Last month we wrote a piece about when to promote a facebook post which included a case study, and we mentioned that we would post a follow up with the results.
For starters let’s just say the results were….. successful to a degree but also a little mixed and confusing. We spent $15 and it did seem to reach a lot of people. From that standpoint we feel like we got what we paid for, but there are plenty of discrepancies in the numbers. Sure there is a chance I’m just not understanding them completely but I think I’m a bright guy and if I can’t figure them out then I’m guessing I’m not the only one. The engagement level was not quite what I’d expected either but I think there is a learning opportunity there.
First let’s look purely at the number of people the post reached. Above is the graph that breaks it down into three categories. When we selected the $15 dollar (highest) option it indicated that the reach we were paying for would be in the 2.5k – 3.5k range. When I hover my cursor over each category the organic (people who like the page and either clicked on it themselves or had it appear in their news feed before I started the promotion) shows 372, the paid shows 1637, and the viral (people who saw it as a result of a friend liking, commenting on, or sharing the post) shows 76. By my math that adds up to 2085 – not 1894 and still way short of the estimate I was given. However….
They also provide a promotion summary where I’m told that the paid reach of the post is 3215. Uh…. okay…. so which is it? 1637 or 3215? If 3215 is the number then I’m pleased with the reach. We had about 940 people following our page at the time and we promoted this to our followers and their friends so if $15 bought me 3215 people seeing this post I’m good with that. Side note: I have since found out from a friend who manages a page with a much larger following than ours that it would cost them much more to promote a post – facebook charges considerably more to a page with 100,000 followers than they do to a page with 1000 – like hundreds of dollars instead of $15.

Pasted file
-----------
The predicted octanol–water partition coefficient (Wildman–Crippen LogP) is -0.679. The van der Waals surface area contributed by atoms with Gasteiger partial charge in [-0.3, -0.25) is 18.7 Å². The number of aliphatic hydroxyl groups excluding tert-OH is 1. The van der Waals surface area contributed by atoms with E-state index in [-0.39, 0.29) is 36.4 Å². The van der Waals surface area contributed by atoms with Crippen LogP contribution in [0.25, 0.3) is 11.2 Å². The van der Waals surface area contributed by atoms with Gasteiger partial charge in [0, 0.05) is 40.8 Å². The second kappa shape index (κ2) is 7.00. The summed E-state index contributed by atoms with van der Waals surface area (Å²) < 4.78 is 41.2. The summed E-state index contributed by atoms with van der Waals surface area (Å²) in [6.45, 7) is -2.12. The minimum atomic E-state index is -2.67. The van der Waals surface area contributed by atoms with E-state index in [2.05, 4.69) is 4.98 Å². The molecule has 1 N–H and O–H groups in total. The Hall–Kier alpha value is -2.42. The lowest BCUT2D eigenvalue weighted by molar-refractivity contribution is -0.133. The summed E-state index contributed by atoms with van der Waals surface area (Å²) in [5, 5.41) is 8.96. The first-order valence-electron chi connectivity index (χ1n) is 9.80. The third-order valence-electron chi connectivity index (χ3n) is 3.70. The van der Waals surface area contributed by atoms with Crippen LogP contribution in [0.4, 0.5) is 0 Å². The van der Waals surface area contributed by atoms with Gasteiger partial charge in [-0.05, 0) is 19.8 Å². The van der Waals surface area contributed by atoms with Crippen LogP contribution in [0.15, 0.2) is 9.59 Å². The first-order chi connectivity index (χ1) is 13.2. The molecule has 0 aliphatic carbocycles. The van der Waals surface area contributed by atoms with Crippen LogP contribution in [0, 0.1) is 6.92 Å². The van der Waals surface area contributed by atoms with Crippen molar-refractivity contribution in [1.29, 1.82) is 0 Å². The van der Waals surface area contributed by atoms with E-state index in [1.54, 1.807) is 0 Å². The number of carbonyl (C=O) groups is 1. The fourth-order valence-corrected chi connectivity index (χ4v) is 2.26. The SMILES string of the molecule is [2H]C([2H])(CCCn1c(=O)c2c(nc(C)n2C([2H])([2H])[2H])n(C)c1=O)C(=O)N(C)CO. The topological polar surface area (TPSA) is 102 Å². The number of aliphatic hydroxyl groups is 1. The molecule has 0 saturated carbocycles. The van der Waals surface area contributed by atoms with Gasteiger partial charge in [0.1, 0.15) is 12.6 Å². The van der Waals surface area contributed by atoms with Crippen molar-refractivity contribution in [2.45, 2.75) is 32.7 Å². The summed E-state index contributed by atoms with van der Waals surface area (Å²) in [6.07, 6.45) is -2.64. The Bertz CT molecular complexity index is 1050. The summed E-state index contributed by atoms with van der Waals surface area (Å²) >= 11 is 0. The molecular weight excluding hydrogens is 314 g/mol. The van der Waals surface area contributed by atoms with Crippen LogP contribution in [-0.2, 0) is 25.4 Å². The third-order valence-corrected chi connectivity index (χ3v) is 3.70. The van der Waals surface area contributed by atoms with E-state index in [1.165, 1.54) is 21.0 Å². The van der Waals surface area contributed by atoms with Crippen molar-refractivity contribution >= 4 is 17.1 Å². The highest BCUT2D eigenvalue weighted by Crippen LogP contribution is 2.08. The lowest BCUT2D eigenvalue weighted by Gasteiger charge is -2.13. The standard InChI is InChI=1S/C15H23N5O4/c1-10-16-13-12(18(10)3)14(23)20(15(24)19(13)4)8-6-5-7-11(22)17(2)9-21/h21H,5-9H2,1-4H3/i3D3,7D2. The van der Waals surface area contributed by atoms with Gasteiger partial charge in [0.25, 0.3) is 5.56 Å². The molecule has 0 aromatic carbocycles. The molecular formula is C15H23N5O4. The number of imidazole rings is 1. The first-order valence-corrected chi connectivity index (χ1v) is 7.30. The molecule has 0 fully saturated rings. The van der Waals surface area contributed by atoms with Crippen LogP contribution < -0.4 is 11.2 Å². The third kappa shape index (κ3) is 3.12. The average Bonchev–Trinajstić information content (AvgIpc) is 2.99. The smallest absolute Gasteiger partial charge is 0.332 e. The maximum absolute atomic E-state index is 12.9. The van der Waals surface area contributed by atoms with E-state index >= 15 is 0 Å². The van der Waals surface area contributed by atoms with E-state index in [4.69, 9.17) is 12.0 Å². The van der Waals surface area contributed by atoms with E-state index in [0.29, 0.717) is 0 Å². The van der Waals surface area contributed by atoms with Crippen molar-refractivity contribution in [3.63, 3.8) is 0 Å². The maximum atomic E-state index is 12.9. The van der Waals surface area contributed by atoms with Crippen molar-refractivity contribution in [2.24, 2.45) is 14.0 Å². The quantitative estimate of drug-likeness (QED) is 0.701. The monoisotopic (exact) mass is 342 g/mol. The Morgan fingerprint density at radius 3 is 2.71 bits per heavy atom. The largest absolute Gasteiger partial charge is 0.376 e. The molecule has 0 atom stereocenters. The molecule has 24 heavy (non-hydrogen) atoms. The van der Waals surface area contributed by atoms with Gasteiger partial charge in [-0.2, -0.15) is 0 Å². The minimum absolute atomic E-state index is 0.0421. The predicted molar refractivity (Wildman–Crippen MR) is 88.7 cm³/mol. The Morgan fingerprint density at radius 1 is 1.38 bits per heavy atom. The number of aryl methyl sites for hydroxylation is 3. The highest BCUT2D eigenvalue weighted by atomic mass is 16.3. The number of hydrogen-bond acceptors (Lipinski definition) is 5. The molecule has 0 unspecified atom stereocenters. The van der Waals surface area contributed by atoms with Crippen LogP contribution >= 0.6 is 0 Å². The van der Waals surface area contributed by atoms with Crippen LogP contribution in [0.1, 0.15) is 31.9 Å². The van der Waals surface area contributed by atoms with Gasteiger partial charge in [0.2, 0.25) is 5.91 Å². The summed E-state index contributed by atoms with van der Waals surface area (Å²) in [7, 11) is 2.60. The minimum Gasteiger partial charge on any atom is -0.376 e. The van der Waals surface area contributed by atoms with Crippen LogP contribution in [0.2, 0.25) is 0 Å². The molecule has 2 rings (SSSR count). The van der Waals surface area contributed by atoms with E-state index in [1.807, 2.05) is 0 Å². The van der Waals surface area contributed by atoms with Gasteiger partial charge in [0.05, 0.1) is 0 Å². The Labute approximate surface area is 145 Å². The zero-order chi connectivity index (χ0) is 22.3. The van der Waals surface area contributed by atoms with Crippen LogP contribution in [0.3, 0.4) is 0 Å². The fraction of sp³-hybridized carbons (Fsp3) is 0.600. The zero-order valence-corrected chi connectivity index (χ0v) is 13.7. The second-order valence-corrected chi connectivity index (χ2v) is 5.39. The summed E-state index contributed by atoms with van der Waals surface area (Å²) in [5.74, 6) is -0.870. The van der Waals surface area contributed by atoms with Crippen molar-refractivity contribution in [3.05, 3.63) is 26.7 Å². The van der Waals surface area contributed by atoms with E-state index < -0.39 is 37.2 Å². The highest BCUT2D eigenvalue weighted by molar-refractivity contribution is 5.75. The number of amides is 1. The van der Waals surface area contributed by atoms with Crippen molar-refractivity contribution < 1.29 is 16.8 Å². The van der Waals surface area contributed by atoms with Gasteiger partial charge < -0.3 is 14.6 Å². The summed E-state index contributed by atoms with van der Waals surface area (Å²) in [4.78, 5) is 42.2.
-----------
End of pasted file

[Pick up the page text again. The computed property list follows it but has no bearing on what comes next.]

So far we’ve looked at the pure mass numbers of people reached. Now let’s dig into how the people who saw the post responded to it. First we’ll look at engaged users:
There were 33 engaged users (number of unique people who clicked on the post), 50 other clicks, so there were people in that group of 33 who came back to the post and clicked on it more than once. There were 10 link clicks – this was a little disappointing since I thought that the thumbnail of the damaged photo of the tent in Vietnam would compel people to check out the link. 14 stories were generated (likes, comments, shares) and only 3 out of thousands hid the link (negative feedback) which is nice – it didn’t turn people off. Overall not huge numbers of engagement. This also doesn’t tell me what kind of collective impact the post had by showing up in thousands of news feeds, but I suspect that there was some impact that I can’t measure immediately. We don’t typically advertise and I’m not an expert in open / click through rates etc. but I do know that when I promoted this our engagement level was over 1.5% and it ended up at .63% When I promoted the post it had met the criteria for Jay Baer’s STIR strategy for when to promote a post which includes waiting 6 hours to promote and only if the post has over 1% engagement. I may raise that to 3% going forward especially if it proves to be true that there will be a natural drop off in the percentage engagement once you send it out to people who may not be familiar with your brand. The last graph of data they give you is the break down of the “stories generated” or people “talking about this”:
11 likes (even though the earlier summary says 14), 2 comments, and 1 share. I think it’s great when someone shares a post because the post then reaches a whole new audience. One share isn’t much, but it’s better than a sharp stick in the eye.
So as I mentioned before I would say the results on this one were mixed. The confusing numbers are a little troubling – even if it’s only $15 dollars I at least want accurate numbers. Facebook is a public company now and these tools are part of the ways they are trying to generate revenue to show Wall Street they can be profitable, but they should clean up the data if this is so critical to their future. As for whether we would promote again? I would say yes but still very selectively. This one while not a complete flop was not a home run but that’s okay – they aren’t all going to be home runs. That’s on us to make sure we learn what content has the most value and appeal for our followers.
Have you paid to sponsor or promote a facebook post? What kind of results have you seen?